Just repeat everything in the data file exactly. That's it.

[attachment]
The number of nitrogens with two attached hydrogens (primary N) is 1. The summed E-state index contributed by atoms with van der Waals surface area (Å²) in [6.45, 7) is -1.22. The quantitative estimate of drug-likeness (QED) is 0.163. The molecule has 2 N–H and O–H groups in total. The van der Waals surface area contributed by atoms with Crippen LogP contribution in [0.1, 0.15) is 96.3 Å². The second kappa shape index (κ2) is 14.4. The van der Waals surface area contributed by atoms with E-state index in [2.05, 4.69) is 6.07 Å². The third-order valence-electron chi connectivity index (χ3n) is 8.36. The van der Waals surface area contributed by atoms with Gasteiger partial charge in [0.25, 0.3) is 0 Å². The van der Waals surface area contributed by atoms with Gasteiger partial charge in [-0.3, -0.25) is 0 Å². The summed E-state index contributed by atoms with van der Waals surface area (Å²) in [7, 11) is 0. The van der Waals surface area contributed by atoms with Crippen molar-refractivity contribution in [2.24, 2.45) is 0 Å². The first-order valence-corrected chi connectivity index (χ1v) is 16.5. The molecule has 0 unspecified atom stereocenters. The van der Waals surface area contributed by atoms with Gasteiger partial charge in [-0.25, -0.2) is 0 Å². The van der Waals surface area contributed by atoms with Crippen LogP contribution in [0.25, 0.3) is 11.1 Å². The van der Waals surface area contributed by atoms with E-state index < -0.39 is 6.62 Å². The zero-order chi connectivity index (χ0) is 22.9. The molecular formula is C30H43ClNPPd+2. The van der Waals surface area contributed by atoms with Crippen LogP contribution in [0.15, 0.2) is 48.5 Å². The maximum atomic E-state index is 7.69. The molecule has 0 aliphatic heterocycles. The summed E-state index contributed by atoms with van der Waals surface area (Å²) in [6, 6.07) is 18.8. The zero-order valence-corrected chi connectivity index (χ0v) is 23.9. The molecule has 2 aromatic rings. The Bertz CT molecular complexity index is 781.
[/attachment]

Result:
The number of nitrogens with two attached hydrogens (primary N) is 1. The summed E-state index contributed by atoms with van der Waals surface area (Å²) in [6.45, 7) is -1.22. The quantitative estimate of drug-likeness (QED) is 0.163. The molecule has 2 N–H and O–H groups in total. The van der Waals surface area contributed by atoms with Crippen LogP contribution in [0.1, 0.15) is 96.3 Å². The second kappa shape index (κ2) is 14.4. The van der Waals surface area contributed by atoms with E-state index in [2.05, 4.69) is 6.07 Å². The third-order valence-electron chi connectivity index (χ3n) is 8.36. The van der Waals surface area contributed by atoms with Gasteiger partial charge in [0.25, 0.3) is 0 Å². The van der Waals surface area contributed by atoms with Gasteiger partial charge in [-0.3, -0.25) is 0 Å². The summed E-state index contributed by atoms with van der Waals surface area (Å²) in [7, 11) is 0. The van der Waals surface area contributed by atoms with Crippen molar-refractivity contribution in [2.24, 2.45) is 0 Å². The first-order valence-corrected chi connectivity index (χ1v) is 16.5. The molecule has 0 unspecified atom stereocenters. The van der Waals surface area contributed by atoms with Gasteiger partial charge in [-0.25, -0.2) is 0 Å². The van der Waals surface area contributed by atoms with Crippen LogP contribution in [0.25, 0.3) is 11.1 Å². The van der Waals surface area contributed by atoms with E-state index < -0.39 is 6.62 Å². The zero-order chi connectivity index (χ0) is 22.9. The molecular formula is C30H43ClNPPd+2. The van der Waals surface area contributed by atoms with Crippen LogP contribution in [0.15, 0.2) is 48.5 Å². The maximum atomic E-state index is 7.69. The molecule has 0 aliphatic heterocycles. The summed E-state index contributed by atoms with van der Waals surface area (Å²) in [6, 6.07) is 18.8. The zero-order valence-corrected chi connectivity index (χ0v) is 23.9. The molecule has 2 aromatic rings. The Bertz CT molecular complexity index is 781.